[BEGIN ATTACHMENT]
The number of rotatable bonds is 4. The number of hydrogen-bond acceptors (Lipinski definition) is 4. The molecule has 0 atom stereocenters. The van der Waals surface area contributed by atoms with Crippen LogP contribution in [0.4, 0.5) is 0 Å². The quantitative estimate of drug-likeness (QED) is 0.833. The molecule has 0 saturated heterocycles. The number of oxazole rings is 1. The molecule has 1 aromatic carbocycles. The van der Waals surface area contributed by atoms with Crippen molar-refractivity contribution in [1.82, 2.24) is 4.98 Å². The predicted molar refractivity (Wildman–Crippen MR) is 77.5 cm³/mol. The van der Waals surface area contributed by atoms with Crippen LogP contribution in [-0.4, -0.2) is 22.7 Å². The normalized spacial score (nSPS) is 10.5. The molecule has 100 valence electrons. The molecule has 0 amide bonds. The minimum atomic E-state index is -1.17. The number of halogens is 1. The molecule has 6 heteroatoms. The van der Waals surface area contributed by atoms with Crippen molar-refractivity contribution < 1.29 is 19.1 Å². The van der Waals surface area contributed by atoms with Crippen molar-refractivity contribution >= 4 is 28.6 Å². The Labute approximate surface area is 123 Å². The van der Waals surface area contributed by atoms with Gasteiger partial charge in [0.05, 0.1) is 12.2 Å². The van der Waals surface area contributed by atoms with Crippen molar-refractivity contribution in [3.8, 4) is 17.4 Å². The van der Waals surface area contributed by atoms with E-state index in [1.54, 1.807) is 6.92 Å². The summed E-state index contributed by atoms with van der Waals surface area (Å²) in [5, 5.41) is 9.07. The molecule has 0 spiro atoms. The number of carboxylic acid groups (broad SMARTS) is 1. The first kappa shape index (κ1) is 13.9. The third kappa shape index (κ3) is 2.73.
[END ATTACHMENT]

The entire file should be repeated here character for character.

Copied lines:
The number of rotatable bonds is 4. The number of hydrogen-bond acceptors (Lipinski definition) is 4. The molecule has 0 atom stereocenters. The van der Waals surface area contributed by atoms with Crippen LogP contribution in [0.4, 0.5) is 0 Å². The quantitative estimate of drug-likeness (QED) is 0.833. The molecule has 0 saturated heterocycles. The number of oxazole rings is 1. The molecule has 1 aromatic carbocycles. The van der Waals surface area contributed by atoms with Crippen molar-refractivity contribution in [1.82, 2.24) is 4.98 Å². The predicted molar refractivity (Wildman–Crippen MR) is 77.5 cm³/mol. The van der Waals surface area contributed by atoms with Crippen LogP contribution in [-0.4, -0.2) is 22.7 Å². The normalized spacial score (nSPS) is 10.5. The molecule has 100 valence electrons. The molecule has 0 amide bonds. The minimum atomic E-state index is -1.17. The number of halogens is 1. The molecule has 6 heteroatoms. The van der Waals surface area contributed by atoms with Crippen molar-refractivity contribution < 1.29 is 19.1 Å². The van der Waals surface area contributed by atoms with Crippen molar-refractivity contribution >= 4 is 28.6 Å². The Labute approximate surface area is 123 Å². The van der Waals surface area contributed by atoms with Gasteiger partial charge in [0.05, 0.1) is 12.2 Å². The van der Waals surface area contributed by atoms with Crippen molar-refractivity contribution in [3.8, 4) is 17.4 Å². The van der Waals surface area contributed by atoms with E-state index in [1.54, 1.807) is 6.92 Å². The summed E-state index contributed by atoms with van der Waals surface area (Å²) in [5, 5.41) is 9.07. The molecule has 0 spiro atoms. The number of carboxylic acid groups (broad SMARTS) is 1. The first kappa shape index (κ1) is 13.9. The third kappa shape index (κ3) is 2.73.